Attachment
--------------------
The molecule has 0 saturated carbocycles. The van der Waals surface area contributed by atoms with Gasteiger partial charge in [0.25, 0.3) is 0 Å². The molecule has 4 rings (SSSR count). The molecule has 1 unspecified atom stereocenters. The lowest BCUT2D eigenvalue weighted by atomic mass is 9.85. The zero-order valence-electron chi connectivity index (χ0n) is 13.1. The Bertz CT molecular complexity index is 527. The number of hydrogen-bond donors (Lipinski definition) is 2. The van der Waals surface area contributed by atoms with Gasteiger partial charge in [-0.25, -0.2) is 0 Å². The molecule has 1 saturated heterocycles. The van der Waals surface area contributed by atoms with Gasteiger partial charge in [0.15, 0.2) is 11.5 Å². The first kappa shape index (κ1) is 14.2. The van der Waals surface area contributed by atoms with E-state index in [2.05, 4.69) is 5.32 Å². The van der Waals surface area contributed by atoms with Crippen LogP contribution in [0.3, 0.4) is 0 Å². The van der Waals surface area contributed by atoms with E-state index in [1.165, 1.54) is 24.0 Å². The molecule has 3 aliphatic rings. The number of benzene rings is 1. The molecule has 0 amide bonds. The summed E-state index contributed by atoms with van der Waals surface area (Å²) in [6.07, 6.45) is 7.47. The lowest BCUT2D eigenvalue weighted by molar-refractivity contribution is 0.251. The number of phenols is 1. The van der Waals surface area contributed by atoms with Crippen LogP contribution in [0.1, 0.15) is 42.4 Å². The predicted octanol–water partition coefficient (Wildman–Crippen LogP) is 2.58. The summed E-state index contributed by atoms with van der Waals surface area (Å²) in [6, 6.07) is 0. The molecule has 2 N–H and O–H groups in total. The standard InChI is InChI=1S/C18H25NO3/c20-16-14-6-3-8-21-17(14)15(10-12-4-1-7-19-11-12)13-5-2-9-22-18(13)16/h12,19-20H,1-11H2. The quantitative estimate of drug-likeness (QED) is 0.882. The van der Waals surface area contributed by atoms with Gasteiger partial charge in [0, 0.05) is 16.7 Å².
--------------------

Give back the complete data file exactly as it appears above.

The molecule has 0 saturated carbocycles. The van der Waals surface area contributed by atoms with Gasteiger partial charge in [0.25, 0.3) is 0 Å². The molecule has 4 rings (SSSR count). The molecule has 1 unspecified atom stereocenters. The lowest BCUT2D eigenvalue weighted by atomic mass is 9.85. The zero-order valence-electron chi connectivity index (χ0n) is 13.1. The Bertz CT molecular complexity index is 527. The number of hydrogen-bond donors (Lipinski definition) is 2. The van der Waals surface area contributed by atoms with Gasteiger partial charge in [-0.25, -0.2) is 0 Å². The molecule has 1 saturated heterocycles. The van der Waals surface area contributed by atoms with Gasteiger partial charge in [0.15, 0.2) is 11.5 Å². The first kappa shape index (κ1) is 14.2. The van der Waals surface area contributed by atoms with E-state index in [2.05, 4.69) is 5.32 Å². The van der Waals surface area contributed by atoms with Crippen LogP contribution in [0.3, 0.4) is 0 Å². The van der Waals surface area contributed by atoms with E-state index in [1.165, 1.54) is 24.0 Å². The molecule has 3 aliphatic rings. The number of benzene rings is 1. The molecule has 0 amide bonds. The summed E-state index contributed by atoms with van der Waals surface area (Å²) in [6.07, 6.45) is 7.47. The lowest BCUT2D eigenvalue weighted by molar-refractivity contribution is 0.251. The number of phenols is 1. The van der Waals surface area contributed by atoms with Crippen LogP contribution in [0.1, 0.15) is 42.4 Å². The predicted octanol–water partition coefficient (Wildman–Crippen LogP) is 2.58. The summed E-state index contributed by atoms with van der Waals surface area (Å²) in [6, 6.07) is 0. The molecule has 2 N–H and O–H groups in total. The standard InChI is InChI=1S/C18H25NO3/c20-16-14-6-3-8-21-17(14)15(10-12-4-1-7-19-11-12)13-5-2-9-22-18(13)16/h12,19-20H,1-11H2. The quantitative estimate of drug-likeness (QED) is 0.882. The van der Waals surface area contributed by atoms with Gasteiger partial charge in [0, 0.05) is 16.7 Å².